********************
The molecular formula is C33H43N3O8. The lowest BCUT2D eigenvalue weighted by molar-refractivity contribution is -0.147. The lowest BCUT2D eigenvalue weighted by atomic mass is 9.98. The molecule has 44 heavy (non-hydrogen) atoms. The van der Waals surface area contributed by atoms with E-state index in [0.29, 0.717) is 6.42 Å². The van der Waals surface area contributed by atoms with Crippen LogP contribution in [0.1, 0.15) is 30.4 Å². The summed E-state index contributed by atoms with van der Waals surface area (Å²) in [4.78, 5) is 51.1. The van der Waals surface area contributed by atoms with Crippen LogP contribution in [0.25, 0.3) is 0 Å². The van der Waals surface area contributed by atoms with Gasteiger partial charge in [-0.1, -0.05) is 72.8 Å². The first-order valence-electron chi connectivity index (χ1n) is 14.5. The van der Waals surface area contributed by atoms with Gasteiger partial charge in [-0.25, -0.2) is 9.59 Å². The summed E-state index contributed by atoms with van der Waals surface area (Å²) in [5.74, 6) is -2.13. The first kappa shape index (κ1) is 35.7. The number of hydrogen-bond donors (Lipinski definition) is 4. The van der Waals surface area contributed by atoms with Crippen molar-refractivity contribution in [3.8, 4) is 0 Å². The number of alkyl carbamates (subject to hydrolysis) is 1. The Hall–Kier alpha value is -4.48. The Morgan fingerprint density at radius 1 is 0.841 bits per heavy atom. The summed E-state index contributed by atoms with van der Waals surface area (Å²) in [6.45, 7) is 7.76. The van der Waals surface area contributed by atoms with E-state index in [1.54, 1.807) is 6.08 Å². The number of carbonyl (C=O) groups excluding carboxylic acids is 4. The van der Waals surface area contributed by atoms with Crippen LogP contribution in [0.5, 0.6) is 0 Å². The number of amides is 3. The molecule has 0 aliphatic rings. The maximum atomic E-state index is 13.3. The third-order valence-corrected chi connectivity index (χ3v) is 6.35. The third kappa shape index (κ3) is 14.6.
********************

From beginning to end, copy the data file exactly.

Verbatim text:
The molecular formula is C33H43N3O8. The lowest BCUT2D eigenvalue weighted by molar-refractivity contribution is -0.147. The lowest BCUT2D eigenvalue weighted by atomic mass is 9.98. The molecule has 44 heavy (non-hydrogen) atoms. The van der Waals surface area contributed by atoms with E-state index in [0.29, 0.717) is 6.42 Å². The van der Waals surface area contributed by atoms with Crippen LogP contribution in [0.1, 0.15) is 30.4 Å². The summed E-state index contributed by atoms with van der Waals surface area (Å²) in [4.78, 5) is 51.1. The van der Waals surface area contributed by atoms with Crippen LogP contribution in [0.25, 0.3) is 0 Å². The van der Waals surface area contributed by atoms with Gasteiger partial charge in [-0.1, -0.05) is 72.8 Å². The first-order valence-electron chi connectivity index (χ1n) is 14.5. The van der Waals surface area contributed by atoms with Gasteiger partial charge in [-0.25, -0.2) is 9.59 Å². The summed E-state index contributed by atoms with van der Waals surface area (Å²) in [5.74, 6) is -2.13. The first kappa shape index (κ1) is 35.7. The number of hydrogen-bond donors (Lipinski definition) is 4. The van der Waals surface area contributed by atoms with Crippen molar-refractivity contribution in [3.8, 4) is 0 Å². The number of alkyl carbamates (subject to hydrolysis) is 1. The Hall–Kier alpha value is -4.48. The Morgan fingerprint density at radius 1 is 0.841 bits per heavy atom. The summed E-state index contributed by atoms with van der Waals surface area (Å²) in [6.45, 7) is 7.76. The van der Waals surface area contributed by atoms with E-state index in [1.54, 1.807) is 6.08 Å². The number of carbonyl (C=O) groups excluding carboxylic acids is 4. The van der Waals surface area contributed by atoms with Crippen LogP contribution in [0.5, 0.6) is 0 Å². The number of amides is 3. The molecule has 0 aliphatic rings. The maximum atomic E-state index is 13.3. The third-order valence-corrected chi connectivity index (χ3v) is 6.35. The third kappa shape index (κ3) is 14.6.